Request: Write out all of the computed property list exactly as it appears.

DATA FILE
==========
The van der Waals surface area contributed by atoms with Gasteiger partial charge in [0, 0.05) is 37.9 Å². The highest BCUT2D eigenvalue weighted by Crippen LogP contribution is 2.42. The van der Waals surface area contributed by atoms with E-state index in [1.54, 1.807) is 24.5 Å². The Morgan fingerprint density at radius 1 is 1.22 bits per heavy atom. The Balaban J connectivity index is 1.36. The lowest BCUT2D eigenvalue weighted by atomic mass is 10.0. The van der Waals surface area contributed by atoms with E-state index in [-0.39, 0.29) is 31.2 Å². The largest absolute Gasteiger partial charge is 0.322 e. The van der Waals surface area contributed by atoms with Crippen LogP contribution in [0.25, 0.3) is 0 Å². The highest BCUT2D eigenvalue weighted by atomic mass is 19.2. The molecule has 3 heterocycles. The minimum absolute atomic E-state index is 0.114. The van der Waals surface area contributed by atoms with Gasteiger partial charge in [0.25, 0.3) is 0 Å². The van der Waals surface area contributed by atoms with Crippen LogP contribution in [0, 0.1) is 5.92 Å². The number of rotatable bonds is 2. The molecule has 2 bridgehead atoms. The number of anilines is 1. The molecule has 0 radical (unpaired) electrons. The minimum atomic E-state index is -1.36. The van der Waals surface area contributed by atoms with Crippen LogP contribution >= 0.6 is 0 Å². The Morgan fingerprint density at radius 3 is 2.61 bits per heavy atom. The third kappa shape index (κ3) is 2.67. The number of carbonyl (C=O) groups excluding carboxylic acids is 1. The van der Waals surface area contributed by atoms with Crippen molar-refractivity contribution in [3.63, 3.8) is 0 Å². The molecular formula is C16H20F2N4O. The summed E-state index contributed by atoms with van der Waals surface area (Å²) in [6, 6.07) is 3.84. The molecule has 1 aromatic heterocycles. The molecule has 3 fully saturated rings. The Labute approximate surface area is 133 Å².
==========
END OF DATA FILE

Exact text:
The van der Waals surface area contributed by atoms with Gasteiger partial charge in [0, 0.05) is 37.9 Å². The highest BCUT2D eigenvalue weighted by Crippen LogP contribution is 2.42. The van der Waals surface area contributed by atoms with E-state index in [1.54, 1.807) is 24.5 Å². The Morgan fingerprint density at radius 1 is 1.22 bits per heavy atom. The Balaban J connectivity index is 1.36. The lowest BCUT2D eigenvalue weighted by atomic mass is 10.0. The van der Waals surface area contributed by atoms with E-state index in [-0.39, 0.29) is 31.2 Å². The largest absolute Gasteiger partial charge is 0.322 e. The van der Waals surface area contributed by atoms with Crippen LogP contribution in [0.25, 0.3) is 0 Å². The highest BCUT2D eigenvalue weighted by atomic mass is 19.2. The molecule has 3 heterocycles. The minimum absolute atomic E-state index is 0.114. The van der Waals surface area contributed by atoms with Gasteiger partial charge in [0.25, 0.3) is 0 Å². The van der Waals surface area contributed by atoms with Crippen LogP contribution in [0, 0.1) is 5.92 Å². The number of rotatable bonds is 2. The molecule has 2 bridgehead atoms. The number of anilines is 1. The molecule has 0 radical (unpaired) electrons. The minimum atomic E-state index is -1.36. The van der Waals surface area contributed by atoms with Crippen LogP contribution >= 0.6 is 0 Å². The Morgan fingerprint density at radius 3 is 2.61 bits per heavy atom. The third kappa shape index (κ3) is 2.67. The number of carbonyl (C=O) groups excluding carboxylic acids is 1. The van der Waals surface area contributed by atoms with Crippen molar-refractivity contribution in [3.63, 3.8) is 0 Å². The molecular formula is C16H20F2N4O. The summed E-state index contributed by atoms with van der Waals surface area (Å²) in [6, 6.07) is 3.84. The molecule has 1 aromatic heterocycles. The molecule has 3 fully saturated rings. The Labute approximate surface area is 133 Å².